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Montmorency County Tribune
Atlanta, Michigan
July 24, 2013     Montmorency County Tribune
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July 24, 2013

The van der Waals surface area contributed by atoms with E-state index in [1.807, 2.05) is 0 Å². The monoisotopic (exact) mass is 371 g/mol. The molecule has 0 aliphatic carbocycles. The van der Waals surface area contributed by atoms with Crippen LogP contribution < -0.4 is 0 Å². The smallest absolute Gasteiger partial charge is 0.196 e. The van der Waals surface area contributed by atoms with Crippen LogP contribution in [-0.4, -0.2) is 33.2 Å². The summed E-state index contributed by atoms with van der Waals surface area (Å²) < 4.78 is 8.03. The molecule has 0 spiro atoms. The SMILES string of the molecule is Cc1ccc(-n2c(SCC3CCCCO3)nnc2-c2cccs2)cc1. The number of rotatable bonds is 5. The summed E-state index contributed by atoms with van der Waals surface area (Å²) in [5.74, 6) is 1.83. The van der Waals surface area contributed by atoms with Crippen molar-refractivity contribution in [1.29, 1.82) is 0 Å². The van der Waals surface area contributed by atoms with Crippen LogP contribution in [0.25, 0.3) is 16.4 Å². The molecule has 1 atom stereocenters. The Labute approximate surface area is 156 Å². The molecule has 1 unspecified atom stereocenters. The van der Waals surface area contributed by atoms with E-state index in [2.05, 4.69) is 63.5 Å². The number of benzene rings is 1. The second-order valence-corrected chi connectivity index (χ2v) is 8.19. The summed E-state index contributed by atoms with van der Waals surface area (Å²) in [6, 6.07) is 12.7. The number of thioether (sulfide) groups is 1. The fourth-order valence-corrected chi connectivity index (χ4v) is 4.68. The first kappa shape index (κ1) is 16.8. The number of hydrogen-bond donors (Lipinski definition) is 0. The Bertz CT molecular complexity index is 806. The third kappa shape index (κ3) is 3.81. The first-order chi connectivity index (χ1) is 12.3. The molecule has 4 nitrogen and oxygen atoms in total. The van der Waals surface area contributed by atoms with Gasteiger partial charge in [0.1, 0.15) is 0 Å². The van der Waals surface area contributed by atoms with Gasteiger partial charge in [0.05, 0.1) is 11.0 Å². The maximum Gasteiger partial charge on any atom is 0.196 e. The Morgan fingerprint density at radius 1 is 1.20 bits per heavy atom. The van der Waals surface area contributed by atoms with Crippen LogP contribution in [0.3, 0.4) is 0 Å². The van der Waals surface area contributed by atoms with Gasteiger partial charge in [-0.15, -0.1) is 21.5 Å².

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2B Wednesday, July 24, 2013 The Montmorency County Tribune The House and Senate are in the midst of a summer break, so rather than votes this report contains several recently introduced bills of interest. Senate Bill 331: Repeal expanded "emergency man- ager" powers Introduced by Sen. Coleman Young (D), to repeal the 2012 law that greatly expanded the powers of emergency managers appointed by the state to reform the finances of fiscally failed school districts and municipalities. Re- ferred to committee, no further action at this time. Senate Bill 338: Authorize child care subsidy asset cap Introduced by Sen. Judy Emmons (R), to give the state Department of Human Services the authority to estab- lish an asset test for welfare-related child care subsidies. Referred to committee, no further action at this time. Senate Bill 349: Share mental health records with gun buyer background check system Introduced by Sen. Michael Green (R), tO require that information relating to the eligibility of a person who received government-funded mental health services to legally buy or possess a firearm be shared with the na- tional instant criminal background check system for gun purchases. Referred to committee, no further action at this time. Senate Bill 359: Require semi-annual state unfunded liability estimates Introduced by Sen. Darwin Booher (R), to require the twice-a-year "revenue estimating conferences" at which state officials and academic economists estimate how much tax and fee revenue the state can expect to collect (and spend) in the coming year, to also estimate the state's unfunded liabilities. These liabilities are prima- rily the product of "defined benefit" government and school employee pension plans for which the legislature has failed to set aside sufficient money to pay promised future benefits. State employees hired since 1997 receive 401(k) "defined contribution" benefits that create no new taxpayer liabilities, but new school employees con- tinue to be enrolled in these underfunded pension plans and create new taxpayer liabilities. Referred to commit- tee, no further action at this time. Senate Bill 366: Restrict "bounced check" fees Introduced by Sen. Gretchen Whitmer (D), to prohibit a state bank from imposing more than one overdraft fee per dayregardless ofhowmanychecks a person bounces, and mandate that this fee be charged against the small- est bounced check. Referred to committee, no further action at this time. Senate Bill 368: Authorize "Right to Life" license plate Introduced by Sen. Patrick Colbeck (R), to require the Secretary of State to develop a "Right to Life" fund- raising license plate, with fees collected for the plate going to the Michigan Right to Life anti-abortion organi- zation. Referred to committee, no further action at this time. Senate Bill 369: Require offering "morning after pill" to sexual assault victims Introduced by Sen. RebekahWarren (D), to require emergency room or urgent care clinics to offer "emer- gency contraception" to victims of sexual assault. Re- ferred to committee, no further action at this time. House Bill 4506: B an running for office with outstand- ing criminal fines Introduced by Rep. Douglas Geiss (D), to prohibit a person who has outstanding criminal fines from filing to run for a political office. Referred to committee, no fur- ther action at this time. House Bill 4509: Restrict union "corporate cam- paigns" Introduced by Rep. Peter MacGregor (R), to prohibit local governments from imposing regulations that con- flict with federal labor laws (such as a local "card check" law that eliminates secret ballots in the union certifica- tion process). The bill would essentially prohibit union "corporate campaigns" targeted at the reputation of a particular company and its managers. Referred to com- mittee, no further action at this time. House Bill 4535: Establish "animal abuse registry" Introduced by Rep. Harvey Santana (D), to require the State Police to maintain an "animal abuse registry" con- taining the names of individuals who have been con- victed of an "animal abuse offense" within the past five years. Individuals on the registry would have to pay a $250 annual "fee," and like the state's sex offender regis- try, would have to update the registry every time they move. Referred to committee, no further action at this time. Planning a Garage Sale? Don't forget to advertise it in the Tribune Classifieds. How can younger investors cope with tou AsAmericans, we'reused higher for recent gradu- dollars to your 401(k) or to thinking that we willin- ates. It can take years to other plan, the more you evitably do better than our payoffthese debts, andthe put in, the lower your tax- parents' generation. But, moneybeingusedfordebt able income. Plus, your fornowatleast, thistypeof payments is money thatmoney can grow on a tax- progress may be facing can't go toward building deferred basis. some roadblocks, and this wealthforlong-termgoals. Here's another sugges- inability to gain ground, fi- Wage stagnation: Fortion: Don't be "over-cau- nancially, can have real several years, the job mar- tious" with your invest- implications for today's ket has been pretty bad for ments. Many younger in- younger people and their younger workers. And vestors, apparently net- approach to investing, even those with jobs aren't vous due to market volatil- Before we get to the in- making much headway, ity of recent years, have vestment component, because wages, adjusted become quite conserva- though, let's quickly re- for inflation, have largely tive, putting relatively view the nature of the stagnated for over a de- large amounts of their problem. In a nutshell, cade. Less income clearly portfolio into vehicles that younger Americans, those equates to less opportuni- offersignificantprotection in their twenties and thir- ties for investing and cre- of principal but little in the ties, have accrued signifi- ating wealth, wayofgrowthpotential.Of cantly less wealth than Still, even given these course, the financial mar- their parents did at the somewhat grim realities, kets will always fluctuate, same age, according to a younger people can help and downturns will occur, recent study by the Urban themselves build re- but when you're young, Institute. Here's why: sources for the future and and you have many de- - Bursting of housing make progress toward cades in which to invest, bubble: Many younger their long-term goals. If youhavetimetoovercome peoplewhoboughthouses you're in this group, what short-term declines. To shortly before the housing can you do? achieve your long-term "bubble" began deflating For starters, pay yourself goals, such as a comfort- in 2006 now find them- first. Set up an automatic able retirement, you will selves to be "underwater" paymenteachmonthfrom unquestionably need on their mortgages, that is, your checking or savings some growth elements in they owe more than their account into an invest- your portfolio, withtheex- houses are worth. Conse- ment vehicle, such as an act amount based on your quently, theyhave less op- IRA. At first, you may only risk tolerance and specific portunity to build home be able to afford small objectives. equity, which has been an sums, but, over time, you These aren't the easiest important means of build- may be pleasantly sur-times for young people. ingwealthforpastgenera- prised at the amount Nonetheless, with dili- dons. you've saved, gence, perseverance and a Student-loan debt: The Next, every timeyour sal- measure of sacrifice, you median balance among all ary goes up, try to increase can gain some control over households with student the amount you put into your financial fortunes, so loandebtisnowmorethan your 401(1